BERKELEY, Calif. /eNewsChannels/ — The University of California at Berkeley, in partnership with the World Mind Network, is becoming the nexus of a new movement aiming to maximize the vast power embedded in commonly used Web and Smart phone technologies to effect useful change in the world. According to Sarah Mendel of the NGO Friends Without Borders, UC has the size, reputation, and brainpower to show the world the under-realized potential of social networking, micro blogging, cell phone apps, online video, and other popular free electronic tools to solve problems in education, research, environmentalism, and social change.
Berkeley is no stranger to initiating new trends, having sparked the Free Speech movement of the 1960’s, and various other cultural, scientific, and academic shifts.
Wikis, search engines, social networking, and the other Web 2.0 phenomena are not new; what is new is the ability to combine their best features to create easily set up projects that allow individuals to have real impact on issues that previously could only be addressed by huge institutions.
Because so many of these things have been introduced to the public as toys, conveniences, or merely as ways to do traditional things a little more efficiently, we forget that programs like Google, Skype, Twitter, Facebook, YouTube, and the like allow modern humans to know almost anything, communicate with almost anyone, create and share almost any kind of content for free, and thus live a richer life than any previous generation. Because we rarely “step back” to examine how powerful these capabilities have made us, we often fail to realize their potential to bring solutions to age-old problems with far less time, cost, and stress than traditional methods.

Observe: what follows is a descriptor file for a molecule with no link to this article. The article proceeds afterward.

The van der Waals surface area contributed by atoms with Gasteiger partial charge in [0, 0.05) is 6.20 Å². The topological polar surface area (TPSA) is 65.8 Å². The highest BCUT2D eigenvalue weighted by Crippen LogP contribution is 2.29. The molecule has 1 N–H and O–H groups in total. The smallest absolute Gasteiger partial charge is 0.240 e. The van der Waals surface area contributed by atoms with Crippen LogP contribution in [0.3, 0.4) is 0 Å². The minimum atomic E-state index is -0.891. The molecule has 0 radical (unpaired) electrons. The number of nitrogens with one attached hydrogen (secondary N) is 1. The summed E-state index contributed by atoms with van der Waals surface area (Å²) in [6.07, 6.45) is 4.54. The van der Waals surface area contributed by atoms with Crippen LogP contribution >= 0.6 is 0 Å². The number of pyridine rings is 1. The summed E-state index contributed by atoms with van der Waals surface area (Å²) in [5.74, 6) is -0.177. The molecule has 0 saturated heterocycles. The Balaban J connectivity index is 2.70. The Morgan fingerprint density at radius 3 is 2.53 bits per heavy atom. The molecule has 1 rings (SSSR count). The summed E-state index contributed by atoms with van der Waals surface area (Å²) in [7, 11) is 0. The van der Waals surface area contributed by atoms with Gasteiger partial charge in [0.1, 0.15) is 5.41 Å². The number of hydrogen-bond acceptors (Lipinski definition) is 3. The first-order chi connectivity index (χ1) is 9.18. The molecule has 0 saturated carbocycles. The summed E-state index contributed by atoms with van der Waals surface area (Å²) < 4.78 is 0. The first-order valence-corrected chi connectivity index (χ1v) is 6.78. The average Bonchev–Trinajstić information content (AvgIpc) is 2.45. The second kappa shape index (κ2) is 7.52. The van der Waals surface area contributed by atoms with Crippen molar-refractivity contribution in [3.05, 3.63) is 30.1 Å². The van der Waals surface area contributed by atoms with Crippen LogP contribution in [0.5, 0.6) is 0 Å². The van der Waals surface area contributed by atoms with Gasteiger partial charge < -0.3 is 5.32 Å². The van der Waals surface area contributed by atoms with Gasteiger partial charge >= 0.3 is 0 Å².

Additionally, the fact that modern web tools allow individuals the ability to create large Internet “footprints” for themselves means that one person can create a permanent web niche for themselves around a particular issue. In practice, this means that Berkeley students are experimenting with making their work far more public, and yet more personal, at the same time.
Among other programs, Berkeley students have participated in projects which:
– Saved lives after the March 11 earthquake in Fukushima, Japan, by monitoring Twitter, Facebook, and SMS feeds to connect victims with rescuers;
– Created the world’s largest collection of pre-1900 archival French audio recordings and preserved them with iTunes and Windows Media files;
– Brought needed infrastructure improvements to villages in Kenya by devising a program which turned unused cell phone minutes from students in America into legal tender for Africans;
– Started a worldwide online discussion group which provided advice to legislators in Nepal who are writing a new national constitution;
– Built one of the world’s largest online crowd-sourced experiments which discovered several causes for a sudden fish die-off in Taal Lake in the Philippines, and suggested treatments which were successfully implemented.
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